United States

Preliminary views on fair value update July 16, 2013 Insights


The Governmental Accounting Standards Board (GASB) recently issued its Preliminary Views regarding the measurement of fair value and the application of fair value, including note disclosures. The Preliminary Views, Fair Value Measurement and Application, describes how fair value should be defined and measured, which assets and liabilities should be measured at fair value, and which information about fair value should be disclosed in the notes to the financial statements. It is the GASB's preliminary view that the definition of fair value should be the price that would be received to sell an asset or paid to transfer a liability in an orderly transaction between market participants at the measurement date. The objective of a fair value measurement would be to estimate the exit price of assets and liabilities using observable or unobservable inputs.

In determining an appropriate fair value measurement, the characteristics of the asset or liability would be taken into account, such as the condition and location of an asset. Markets also would be considered. In a fair value measurement, the sale of an asset or the transfer of a liability would be expected to take place in the principal market or, in the absence of a principal market, in the most advantageous market to which a government has access. The GASB believes that transaction costs, such as commissions, do not meet the definition of an asset and, therefore, should be recognized when incurred.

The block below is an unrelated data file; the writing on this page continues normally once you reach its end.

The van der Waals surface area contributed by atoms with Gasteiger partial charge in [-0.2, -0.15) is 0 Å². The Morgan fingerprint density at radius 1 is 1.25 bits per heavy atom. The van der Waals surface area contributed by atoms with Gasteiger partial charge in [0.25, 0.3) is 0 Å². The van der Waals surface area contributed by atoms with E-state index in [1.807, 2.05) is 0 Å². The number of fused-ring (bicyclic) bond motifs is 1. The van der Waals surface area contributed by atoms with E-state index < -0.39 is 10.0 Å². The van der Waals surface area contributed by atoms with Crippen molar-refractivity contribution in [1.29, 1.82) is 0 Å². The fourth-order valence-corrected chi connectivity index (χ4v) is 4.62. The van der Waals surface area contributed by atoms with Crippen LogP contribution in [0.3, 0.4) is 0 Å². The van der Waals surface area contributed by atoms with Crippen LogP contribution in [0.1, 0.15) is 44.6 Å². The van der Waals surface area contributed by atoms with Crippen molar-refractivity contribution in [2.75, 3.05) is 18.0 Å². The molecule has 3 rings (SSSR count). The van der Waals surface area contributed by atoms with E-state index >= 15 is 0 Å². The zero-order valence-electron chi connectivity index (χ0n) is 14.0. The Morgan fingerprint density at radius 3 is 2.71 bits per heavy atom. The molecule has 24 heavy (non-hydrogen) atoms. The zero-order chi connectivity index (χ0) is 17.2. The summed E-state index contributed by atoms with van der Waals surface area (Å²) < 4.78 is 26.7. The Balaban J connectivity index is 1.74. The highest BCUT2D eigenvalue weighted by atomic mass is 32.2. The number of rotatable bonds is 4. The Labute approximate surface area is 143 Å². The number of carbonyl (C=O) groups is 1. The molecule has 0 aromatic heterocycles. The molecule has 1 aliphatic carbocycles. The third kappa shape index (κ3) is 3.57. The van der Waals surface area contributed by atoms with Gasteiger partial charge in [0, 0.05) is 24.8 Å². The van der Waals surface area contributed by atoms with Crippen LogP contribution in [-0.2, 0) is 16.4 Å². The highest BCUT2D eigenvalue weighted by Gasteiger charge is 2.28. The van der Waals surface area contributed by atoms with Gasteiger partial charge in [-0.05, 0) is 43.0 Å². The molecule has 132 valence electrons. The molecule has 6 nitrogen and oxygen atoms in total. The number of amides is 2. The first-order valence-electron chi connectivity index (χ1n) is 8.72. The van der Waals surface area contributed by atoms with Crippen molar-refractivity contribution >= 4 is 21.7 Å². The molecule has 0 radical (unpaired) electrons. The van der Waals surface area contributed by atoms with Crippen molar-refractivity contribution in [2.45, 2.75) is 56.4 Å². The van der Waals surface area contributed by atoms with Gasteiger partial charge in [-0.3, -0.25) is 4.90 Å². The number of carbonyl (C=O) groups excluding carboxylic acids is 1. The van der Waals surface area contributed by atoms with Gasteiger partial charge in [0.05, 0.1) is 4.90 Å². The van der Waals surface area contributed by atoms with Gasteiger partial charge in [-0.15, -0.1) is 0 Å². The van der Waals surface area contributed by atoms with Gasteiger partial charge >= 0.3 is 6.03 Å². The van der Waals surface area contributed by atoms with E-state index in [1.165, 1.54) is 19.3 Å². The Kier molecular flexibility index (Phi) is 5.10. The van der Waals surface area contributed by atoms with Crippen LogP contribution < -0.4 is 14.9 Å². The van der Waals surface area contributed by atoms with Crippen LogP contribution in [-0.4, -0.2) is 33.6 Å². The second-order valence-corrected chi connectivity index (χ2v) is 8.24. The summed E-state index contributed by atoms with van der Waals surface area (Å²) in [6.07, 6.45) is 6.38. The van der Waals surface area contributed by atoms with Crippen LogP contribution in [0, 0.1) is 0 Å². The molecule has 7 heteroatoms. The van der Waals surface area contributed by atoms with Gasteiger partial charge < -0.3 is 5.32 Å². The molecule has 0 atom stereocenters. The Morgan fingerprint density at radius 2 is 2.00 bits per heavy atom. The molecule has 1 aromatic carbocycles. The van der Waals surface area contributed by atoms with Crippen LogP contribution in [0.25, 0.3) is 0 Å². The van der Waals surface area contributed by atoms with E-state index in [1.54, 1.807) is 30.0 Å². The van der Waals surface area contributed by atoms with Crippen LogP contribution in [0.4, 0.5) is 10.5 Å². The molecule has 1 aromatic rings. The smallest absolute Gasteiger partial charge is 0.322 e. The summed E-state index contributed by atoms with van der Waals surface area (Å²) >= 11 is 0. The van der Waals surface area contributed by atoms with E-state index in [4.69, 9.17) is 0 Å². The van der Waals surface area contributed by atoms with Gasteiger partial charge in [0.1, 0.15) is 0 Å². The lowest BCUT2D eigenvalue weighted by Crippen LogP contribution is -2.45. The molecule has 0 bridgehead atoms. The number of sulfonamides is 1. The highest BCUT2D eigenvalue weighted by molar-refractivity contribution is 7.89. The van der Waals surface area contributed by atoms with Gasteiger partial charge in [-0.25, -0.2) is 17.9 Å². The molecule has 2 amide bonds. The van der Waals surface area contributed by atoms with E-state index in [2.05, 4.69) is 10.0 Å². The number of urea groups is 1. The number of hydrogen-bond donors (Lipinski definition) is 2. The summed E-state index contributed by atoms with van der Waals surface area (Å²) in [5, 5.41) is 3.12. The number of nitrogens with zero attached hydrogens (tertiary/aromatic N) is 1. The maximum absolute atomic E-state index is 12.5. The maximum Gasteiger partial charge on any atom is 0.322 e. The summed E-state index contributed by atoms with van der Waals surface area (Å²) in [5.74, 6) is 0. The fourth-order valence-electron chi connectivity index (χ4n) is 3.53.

It is the GASB's preliminary view that investments generally should be measured at fair value. An investment would be defined as a security or other asset that a government holds primarily for the purpose of income or profit and the present service capacity of which is based solely on its ability to generate cash, to be sold to generate cash, or to procure services for the citizenry. Certain investments would be excluded from measurement at fair value and should continue to be measured according to existing GASB standards, such as investments in money market instruments with remaining maturity at time of purchase of one year or less.

Under current accounting standards, state and local governments are required to disclose how they arrived at their measures of fair value if they are not based on quoted market prices. In the Preliminary Views document, the GASB proposes expanding those disclosures to include the levels of inputs a government uses to measure fair value and the judgments made to arrive at those inputs.

The Preliminary Views are available for comment until September 30, 2013.